Question: A smart landscaper is given the task of placing 4 trees so that they are all the same distant away from each other.
How does he do this?
Answer: He puts three trees into a triangle then one on a hill in the middle (this forms a tetrahedron).
Question: Sum Sam and Product Pete are in class when their teacher gives Sam the Sum of two numbers and Pete the product of the same two numbers (these numbers are greater than or equal to 2). They must figure out the two numbers.
Sam: I don't know what the numbers are Pete.
Pete: I knew you didn't know the numbers... But neither do I.
Sam: In that case, I do know the numbers.
What are the numbers?
Answer: The numbers are 3 and 4.
Since Sam knows the sum of the numbers (x + y) he would only know the answer immediately if the sum was 4 (2 + 2) or 5 (3 + 2). Then when Pete (who knows x*y) knew that Sam didn't know the answer the product must have several numbers that add up to the sum (7 = 3 + 4, 7 = 5 + 2). When Pete doesn't know the answer at this point we know the product must have more than one pair of viable factors (12 = 3 * 4, 12 = 6 * 2). At this point Sam knows the numbers are 3 and 4 because they are the only numbers that meet these criteria.
Question: You have been given the task of transporting 3,000 apples 1,000 miles from Appleland to Bananaville. Your truck can carry 1,000 apples at a time. Every time you travel a mile towards Bananaville you must pay a tax of 1 apple but you pay nothing when going in the other direction (towards Appleland).
What is highest number of apples you can get to Bananaville?
Answer: 833 apples.
Step one: First you want to make 3 trips of 1,000 apples 333 miles. You will be left with 2,001 apples and 667 miles to go.
Step two: Next you want to take 2 trips of 1,000 apples 500 miles. You will be left with 1,000 apples and 167 miles to go (you have to leave an apple behind).
Step three: Finally, you travel the last 167 miles with one load of 1,000 apples and are left with 833 apples in Bananaville.
Question: Tom wants to send Sally an expensive ring through the mail because they live thousands of miles apart. The only problem is that everything sent through the mail is stolen unless there is a lock put on it. Both Tom and Sally have plenty of locks and keys but they don't have any of the same locks or keys.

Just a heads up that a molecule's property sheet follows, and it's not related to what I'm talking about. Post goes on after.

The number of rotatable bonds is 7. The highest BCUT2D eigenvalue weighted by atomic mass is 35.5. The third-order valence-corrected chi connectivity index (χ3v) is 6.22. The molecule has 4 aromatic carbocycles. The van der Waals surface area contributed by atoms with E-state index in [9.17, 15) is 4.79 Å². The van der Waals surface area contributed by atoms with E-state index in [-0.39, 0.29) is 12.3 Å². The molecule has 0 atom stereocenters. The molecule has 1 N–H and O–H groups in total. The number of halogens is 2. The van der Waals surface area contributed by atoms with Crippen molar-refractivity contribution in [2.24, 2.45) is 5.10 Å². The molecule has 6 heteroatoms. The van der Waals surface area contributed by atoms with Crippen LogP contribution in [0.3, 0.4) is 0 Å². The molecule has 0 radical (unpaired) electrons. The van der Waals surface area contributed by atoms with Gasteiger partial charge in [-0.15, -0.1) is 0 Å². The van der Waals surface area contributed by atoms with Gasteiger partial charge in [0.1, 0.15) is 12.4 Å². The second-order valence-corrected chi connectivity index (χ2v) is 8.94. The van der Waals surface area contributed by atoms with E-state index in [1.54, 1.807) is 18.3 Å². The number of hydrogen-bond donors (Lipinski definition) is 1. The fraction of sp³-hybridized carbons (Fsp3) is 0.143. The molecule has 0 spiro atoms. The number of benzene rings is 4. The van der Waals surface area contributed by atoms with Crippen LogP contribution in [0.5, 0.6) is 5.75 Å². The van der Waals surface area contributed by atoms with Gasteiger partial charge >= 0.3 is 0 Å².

How can Tom send Sally the ring without it getting stolen?
Answer: Tom puts one of his locks on the box with the ring in it. When Sally gets it she puts one of her own locks on the box and sends it back to Tom. Finally Tom takes his lock off of the box and sends it back to Sally who can then unlock her own lock and retrieve the ring.
Question: You are playing a game of dodge ball with two other people, John and Tom. You're standing in a triangle and you all take turns throwing at one of the others of your choosing until there is only one person remaining. You have a 30 percent chance of hitting someone you aim at, John has a 50 percent chance, and Tom a 100 percent change (he never misses). If you hit somebody they are out and no longer get a turn.
If the order of throwing is you, John, then Tom; what should you do to have the best chance of winning?
Answer: Miss the first time on purpose.
If you try to hit John and do. Then Tom goes next and he will hit you and you will lose for sure. If you aim at Tom and hit him then John will go for you. If you miss on your first turn John will go for Tom for sure because he is a stronger player. If he hits him then it's just you and John, but you are going first. If he misses him then Tom will hit John and it will be just you and Tom, but again in this case you are going first.
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